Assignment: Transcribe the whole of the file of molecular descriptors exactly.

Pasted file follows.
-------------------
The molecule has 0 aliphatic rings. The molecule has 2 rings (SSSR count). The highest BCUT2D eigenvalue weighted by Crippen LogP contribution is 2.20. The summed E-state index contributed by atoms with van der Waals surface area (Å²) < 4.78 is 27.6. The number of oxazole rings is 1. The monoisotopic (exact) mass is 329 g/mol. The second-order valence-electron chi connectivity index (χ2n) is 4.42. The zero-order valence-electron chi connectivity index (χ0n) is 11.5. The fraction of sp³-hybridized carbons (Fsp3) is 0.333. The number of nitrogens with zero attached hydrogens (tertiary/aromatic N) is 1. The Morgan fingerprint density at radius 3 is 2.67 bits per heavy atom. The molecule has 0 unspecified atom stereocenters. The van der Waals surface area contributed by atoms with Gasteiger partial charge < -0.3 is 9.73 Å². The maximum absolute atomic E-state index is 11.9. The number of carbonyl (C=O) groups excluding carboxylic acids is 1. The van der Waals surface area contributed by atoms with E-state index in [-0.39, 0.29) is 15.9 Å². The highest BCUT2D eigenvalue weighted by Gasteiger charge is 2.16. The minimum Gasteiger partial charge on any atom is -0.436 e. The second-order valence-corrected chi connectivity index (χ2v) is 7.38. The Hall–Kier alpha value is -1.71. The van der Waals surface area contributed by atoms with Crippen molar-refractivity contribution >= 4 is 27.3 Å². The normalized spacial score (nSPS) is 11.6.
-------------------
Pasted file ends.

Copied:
The molecule has 0 aliphatic rings. The molecule has 2 rings (SSSR count). The highest BCUT2D eigenvalue weighted by Crippen LogP contribution is 2.20. The summed E-state index contributed by atoms with van der Waals surface area (Å²) < 4.78 is 27.6. The number of oxazole rings is 1. The monoisotopic (exact) mass is 329 g/mol. The second-order valence-electron chi connectivity index (χ2n) is 4.42. The zero-order valence-electron chi connectivity index (χ0n) is 11.5. The fraction of sp³-hybridized carbons (Fsp3) is 0.333. The number of nitrogens with zero attached hydrogens (tertiary/aromatic N) is 1. The Morgan fingerprint density at radius 3 is 2.67 bits per heavy atom. The molecule has 0 unspecified atom stereocenters. The van der Waals surface area contributed by atoms with Gasteiger partial charge < -0.3 is 9.73 Å². The maximum absolute atomic E-state index is 11.9. The number of carbonyl (C=O) groups excluding carboxylic acids is 1. The van der Waals surface area contributed by atoms with E-state index in [-0.39, 0.29) is 15.9 Å². The highest BCUT2D eigenvalue weighted by Gasteiger charge is 2.16. The minimum Gasteiger partial charge on any atom is -0.436 e. The second-order valence-corrected chi connectivity index (χ2v) is 7.38. The Hall–Kier alpha value is -1.71. The van der Waals surface area contributed by atoms with Crippen molar-refractivity contribution >= 4 is 27.3 Å². The normalized spacial score (nSPS) is 11.6.